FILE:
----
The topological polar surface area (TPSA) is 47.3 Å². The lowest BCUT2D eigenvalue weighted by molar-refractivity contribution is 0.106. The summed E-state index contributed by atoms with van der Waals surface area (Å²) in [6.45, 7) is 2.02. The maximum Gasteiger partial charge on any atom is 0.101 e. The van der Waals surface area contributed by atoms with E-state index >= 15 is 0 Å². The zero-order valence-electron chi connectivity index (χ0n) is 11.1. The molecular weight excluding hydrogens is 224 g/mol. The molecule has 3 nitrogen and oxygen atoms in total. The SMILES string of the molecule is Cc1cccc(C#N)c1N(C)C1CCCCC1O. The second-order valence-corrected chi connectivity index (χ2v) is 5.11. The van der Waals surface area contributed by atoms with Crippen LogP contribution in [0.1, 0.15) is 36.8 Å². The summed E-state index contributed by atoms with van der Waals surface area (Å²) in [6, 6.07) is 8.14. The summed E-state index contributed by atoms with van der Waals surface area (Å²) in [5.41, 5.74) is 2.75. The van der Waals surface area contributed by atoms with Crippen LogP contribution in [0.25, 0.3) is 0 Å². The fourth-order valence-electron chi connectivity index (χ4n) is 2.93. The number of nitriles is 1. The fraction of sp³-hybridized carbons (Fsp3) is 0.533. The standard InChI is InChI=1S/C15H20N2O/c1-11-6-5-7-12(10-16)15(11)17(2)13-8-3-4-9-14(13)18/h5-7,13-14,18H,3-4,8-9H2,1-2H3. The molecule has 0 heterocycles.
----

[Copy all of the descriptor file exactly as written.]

The topological polar surface area (TPSA) is 47.3 Å². The lowest BCUT2D eigenvalue weighted by molar-refractivity contribution is 0.106. The summed E-state index contributed by atoms with van der Waals surface area (Å²) in [6.45, 7) is 2.02. The maximum Gasteiger partial charge on any atom is 0.101 e. The van der Waals surface area contributed by atoms with E-state index >= 15 is 0 Å². The zero-order valence-electron chi connectivity index (χ0n) is 11.1. The molecular weight excluding hydrogens is 224 g/mol. The molecule has 3 nitrogen and oxygen atoms in total. The SMILES string of the molecule is Cc1cccc(C#N)c1N(C)C1CCCCC1O. The second-order valence-corrected chi connectivity index (χ2v) is 5.11. The van der Waals surface area contributed by atoms with Crippen LogP contribution in [0.1, 0.15) is 36.8 Å². The summed E-state index contributed by atoms with van der Waals surface area (Å²) in [6, 6.07) is 8.14. The summed E-state index contributed by atoms with van der Waals surface area (Å²) in [5.41, 5.74) is 2.75. The van der Waals surface area contributed by atoms with Crippen LogP contribution in [0.25, 0.3) is 0 Å². The fourth-order valence-electron chi connectivity index (χ4n) is 2.93. The number of nitriles is 1. The fraction of sp³-hybridized carbons (Fsp3) is 0.533. The standard InChI is InChI=1S/C15H20N2O/c1-11-6-5-7-12(10-16)15(11)17(2)13-8-3-4-9-14(13)18/h5-7,13-14,18H,3-4,8-9H2,1-2H3. The molecule has 0 heterocycles.